For the purposes of this specification, a MEMS device is a device having two or more parts adapted to move relative to one another, where the motion is based on any suitable interaction or combination of interactions, such as mechanical, thermal, electrical, magnetic, optical, and/or chemical interactions. MEMS devices are fabricated using micro- or smaller fabrication techniques (including nano-fabrication techniques) that may include, but are not necessarily limited to: (1) self-assembly techniques employing, e.g., self-assembling monolayers, chemical coatings having high affinity to a desired chemical substance, and production and saturation of dangling chemical bonds and (2) wafer/material processing techniques employing, e.g., lithography, chemical vapor deposition, patterning and selective etching of materials, and treating, shaping, plating, and texturing of surfaces. The scale/size of certain elements in a MEMS device may be such as to permit manifestation of quantum effects. Examples of MEMS devices include, without limitation, NEMS (nano-electromechanical systems) devices, MOEMS (micro-opto-electromechanical systems) devices, micromachines, microsystems, and devices produced using microsystems technology or microsystems integration.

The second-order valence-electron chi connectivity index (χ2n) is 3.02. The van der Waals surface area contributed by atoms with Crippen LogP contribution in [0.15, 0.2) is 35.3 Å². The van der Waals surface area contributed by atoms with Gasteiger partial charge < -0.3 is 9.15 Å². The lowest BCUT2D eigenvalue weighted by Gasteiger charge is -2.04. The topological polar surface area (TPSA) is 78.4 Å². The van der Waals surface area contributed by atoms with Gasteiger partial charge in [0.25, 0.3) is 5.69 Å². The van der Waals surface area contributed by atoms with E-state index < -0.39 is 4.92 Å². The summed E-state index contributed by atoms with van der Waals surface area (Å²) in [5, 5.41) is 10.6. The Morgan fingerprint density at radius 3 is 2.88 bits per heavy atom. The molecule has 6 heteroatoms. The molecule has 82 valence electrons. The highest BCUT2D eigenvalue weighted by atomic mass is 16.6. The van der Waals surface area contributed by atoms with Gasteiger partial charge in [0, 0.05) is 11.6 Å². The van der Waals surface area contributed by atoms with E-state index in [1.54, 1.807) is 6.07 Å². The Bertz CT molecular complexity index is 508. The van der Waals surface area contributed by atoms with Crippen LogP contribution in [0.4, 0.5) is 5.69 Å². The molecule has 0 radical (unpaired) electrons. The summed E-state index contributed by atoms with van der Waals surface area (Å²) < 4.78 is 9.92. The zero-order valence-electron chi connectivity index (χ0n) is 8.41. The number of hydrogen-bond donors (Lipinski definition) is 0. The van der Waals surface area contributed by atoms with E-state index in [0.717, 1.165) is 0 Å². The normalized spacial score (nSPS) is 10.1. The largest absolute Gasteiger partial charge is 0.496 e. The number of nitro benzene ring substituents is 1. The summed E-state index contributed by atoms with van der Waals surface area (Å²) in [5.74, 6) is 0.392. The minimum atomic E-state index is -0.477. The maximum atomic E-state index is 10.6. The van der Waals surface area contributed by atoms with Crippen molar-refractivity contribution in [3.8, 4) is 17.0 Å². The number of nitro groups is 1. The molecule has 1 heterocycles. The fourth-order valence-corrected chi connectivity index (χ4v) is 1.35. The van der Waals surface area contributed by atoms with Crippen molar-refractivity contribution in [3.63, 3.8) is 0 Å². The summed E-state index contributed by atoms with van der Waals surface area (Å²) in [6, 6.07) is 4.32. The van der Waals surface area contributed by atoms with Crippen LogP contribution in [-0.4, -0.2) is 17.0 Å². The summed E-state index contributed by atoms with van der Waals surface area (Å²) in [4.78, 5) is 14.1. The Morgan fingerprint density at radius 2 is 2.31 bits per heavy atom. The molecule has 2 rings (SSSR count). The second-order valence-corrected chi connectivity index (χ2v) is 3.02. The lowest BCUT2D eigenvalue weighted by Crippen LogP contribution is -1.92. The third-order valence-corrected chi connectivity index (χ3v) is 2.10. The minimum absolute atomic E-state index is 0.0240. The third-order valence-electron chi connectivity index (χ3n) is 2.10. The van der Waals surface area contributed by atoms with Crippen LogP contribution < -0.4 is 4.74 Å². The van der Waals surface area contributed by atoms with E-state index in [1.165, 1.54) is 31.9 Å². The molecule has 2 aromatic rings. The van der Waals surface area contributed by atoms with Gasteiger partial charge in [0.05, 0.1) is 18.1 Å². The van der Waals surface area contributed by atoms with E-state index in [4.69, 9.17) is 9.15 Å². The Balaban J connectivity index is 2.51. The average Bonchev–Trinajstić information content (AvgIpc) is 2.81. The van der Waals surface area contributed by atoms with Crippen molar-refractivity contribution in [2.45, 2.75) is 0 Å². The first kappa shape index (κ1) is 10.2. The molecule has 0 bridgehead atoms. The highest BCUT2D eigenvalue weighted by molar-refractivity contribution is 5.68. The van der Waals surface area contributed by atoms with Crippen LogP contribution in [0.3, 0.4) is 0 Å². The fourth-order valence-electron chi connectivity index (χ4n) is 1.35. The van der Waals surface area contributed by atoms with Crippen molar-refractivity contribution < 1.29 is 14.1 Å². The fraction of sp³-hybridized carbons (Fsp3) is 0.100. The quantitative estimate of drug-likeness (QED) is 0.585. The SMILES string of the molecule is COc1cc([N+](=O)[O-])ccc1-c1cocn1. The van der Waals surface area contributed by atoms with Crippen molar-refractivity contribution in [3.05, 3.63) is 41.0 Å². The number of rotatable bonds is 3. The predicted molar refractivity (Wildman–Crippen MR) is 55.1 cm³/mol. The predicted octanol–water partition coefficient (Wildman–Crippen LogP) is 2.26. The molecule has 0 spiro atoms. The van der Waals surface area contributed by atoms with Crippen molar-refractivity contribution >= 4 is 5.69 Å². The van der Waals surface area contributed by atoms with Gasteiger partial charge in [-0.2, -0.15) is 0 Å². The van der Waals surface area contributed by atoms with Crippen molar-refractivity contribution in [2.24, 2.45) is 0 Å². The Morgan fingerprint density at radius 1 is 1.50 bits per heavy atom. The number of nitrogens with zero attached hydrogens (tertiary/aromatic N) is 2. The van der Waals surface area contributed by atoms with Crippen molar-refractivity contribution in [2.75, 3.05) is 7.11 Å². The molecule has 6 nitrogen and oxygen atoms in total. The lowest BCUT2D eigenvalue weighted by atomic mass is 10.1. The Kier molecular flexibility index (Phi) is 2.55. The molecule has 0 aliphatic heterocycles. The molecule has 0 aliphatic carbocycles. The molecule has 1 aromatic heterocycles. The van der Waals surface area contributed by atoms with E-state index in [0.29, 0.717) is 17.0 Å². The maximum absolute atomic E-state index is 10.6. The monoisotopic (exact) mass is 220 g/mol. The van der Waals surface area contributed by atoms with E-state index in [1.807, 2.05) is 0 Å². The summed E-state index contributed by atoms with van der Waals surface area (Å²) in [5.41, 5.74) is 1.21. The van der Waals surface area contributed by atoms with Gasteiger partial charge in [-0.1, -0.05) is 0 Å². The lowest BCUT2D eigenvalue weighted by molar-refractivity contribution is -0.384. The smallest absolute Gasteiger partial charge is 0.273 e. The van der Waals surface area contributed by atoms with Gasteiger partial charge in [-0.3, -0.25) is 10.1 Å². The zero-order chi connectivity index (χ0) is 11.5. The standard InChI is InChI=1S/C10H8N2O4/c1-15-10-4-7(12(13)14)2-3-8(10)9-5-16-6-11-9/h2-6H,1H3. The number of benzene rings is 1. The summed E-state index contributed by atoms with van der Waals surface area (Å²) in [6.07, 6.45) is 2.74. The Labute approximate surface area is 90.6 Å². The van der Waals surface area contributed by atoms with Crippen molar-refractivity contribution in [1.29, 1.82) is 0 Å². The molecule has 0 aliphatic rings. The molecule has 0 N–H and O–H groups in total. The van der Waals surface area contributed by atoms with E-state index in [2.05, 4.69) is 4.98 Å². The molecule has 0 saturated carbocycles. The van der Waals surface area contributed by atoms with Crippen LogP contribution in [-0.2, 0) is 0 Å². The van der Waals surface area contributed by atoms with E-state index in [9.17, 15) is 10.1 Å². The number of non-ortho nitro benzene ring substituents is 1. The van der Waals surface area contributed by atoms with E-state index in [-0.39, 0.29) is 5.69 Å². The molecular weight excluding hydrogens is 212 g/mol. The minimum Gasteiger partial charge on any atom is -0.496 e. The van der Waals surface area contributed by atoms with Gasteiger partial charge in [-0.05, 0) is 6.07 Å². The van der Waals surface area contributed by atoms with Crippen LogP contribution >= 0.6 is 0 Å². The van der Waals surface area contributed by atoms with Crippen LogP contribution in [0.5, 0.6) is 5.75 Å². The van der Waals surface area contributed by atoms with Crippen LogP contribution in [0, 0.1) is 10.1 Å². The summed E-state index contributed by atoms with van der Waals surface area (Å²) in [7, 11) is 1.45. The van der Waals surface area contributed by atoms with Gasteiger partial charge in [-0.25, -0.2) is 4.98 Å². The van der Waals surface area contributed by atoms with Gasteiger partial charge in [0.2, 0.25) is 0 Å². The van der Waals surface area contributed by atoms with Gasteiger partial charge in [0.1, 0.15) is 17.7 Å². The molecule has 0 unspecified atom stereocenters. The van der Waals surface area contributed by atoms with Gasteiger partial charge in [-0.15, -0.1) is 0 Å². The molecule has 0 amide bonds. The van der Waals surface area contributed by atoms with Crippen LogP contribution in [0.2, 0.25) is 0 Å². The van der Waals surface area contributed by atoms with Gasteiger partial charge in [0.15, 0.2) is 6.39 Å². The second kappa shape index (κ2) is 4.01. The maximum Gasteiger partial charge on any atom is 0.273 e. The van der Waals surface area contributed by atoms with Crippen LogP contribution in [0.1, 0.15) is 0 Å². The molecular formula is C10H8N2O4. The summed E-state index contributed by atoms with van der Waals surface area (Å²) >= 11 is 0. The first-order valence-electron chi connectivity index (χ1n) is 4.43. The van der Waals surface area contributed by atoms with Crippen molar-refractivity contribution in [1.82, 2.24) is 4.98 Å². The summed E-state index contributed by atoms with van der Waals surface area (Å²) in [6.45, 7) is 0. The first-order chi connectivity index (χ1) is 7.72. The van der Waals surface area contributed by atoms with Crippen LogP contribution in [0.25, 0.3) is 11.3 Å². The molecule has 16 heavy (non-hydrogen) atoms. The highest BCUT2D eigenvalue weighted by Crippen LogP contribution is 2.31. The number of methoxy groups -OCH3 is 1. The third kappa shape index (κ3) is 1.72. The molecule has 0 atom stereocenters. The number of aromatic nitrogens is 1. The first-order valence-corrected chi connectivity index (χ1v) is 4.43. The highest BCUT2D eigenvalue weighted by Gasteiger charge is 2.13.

Although the present invention has been described in the context of implementation as MEMS devices, the present invention can in theory be implemented at any scale, including scales larger than micro-scale.
Also for purposes of this description, the terms “connect,” “connecting,” or “connected” refer to any manner known in the art or later developed in which a particular type of energy (e.g., electrical or mechanical) is allowed to be transferred between two or more elements, and the interposition of one or more additional elements is contemplated, although not required. Conversely, the term “directly connected,” etc., imply the absence of such additional elements.
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|U.S. Classification||102/247, 102/235, 102/222, 102/254, 102/229, 102/256, 102/249, 102/231, 102/251|
|Cooperative Classification||F42C15/00, F42C15/24, F42C15/40|
|European Classification||F42C15/24, F42C15/00, F42C15/40|
|Jul 17, 2007||AS||Assignment|
Effective date: 20070716
Owner name: LUCENT TECHNOLOGIES INC., NEW JERSEY
Free format text: ASSIGNMENT OF ASSIGNORS INTEREST;ASSIGNOR:GREYWALL, DENNIS S.;REEL/FRAME:019567/0624
|Sep 9, 2010||AS||Assignment|
Effective date: 20081101
Owner name: ALCATEL-LUCENT USA INC., NEW JERSEY
Free format text: MERGER;ASSIGNOR:LUCENT TECHNOLOGIES INC.;REEL/FRAME:024960/0227
|Apr 17, 2014||FPAY||Fee payment|
Year of fee payment: 4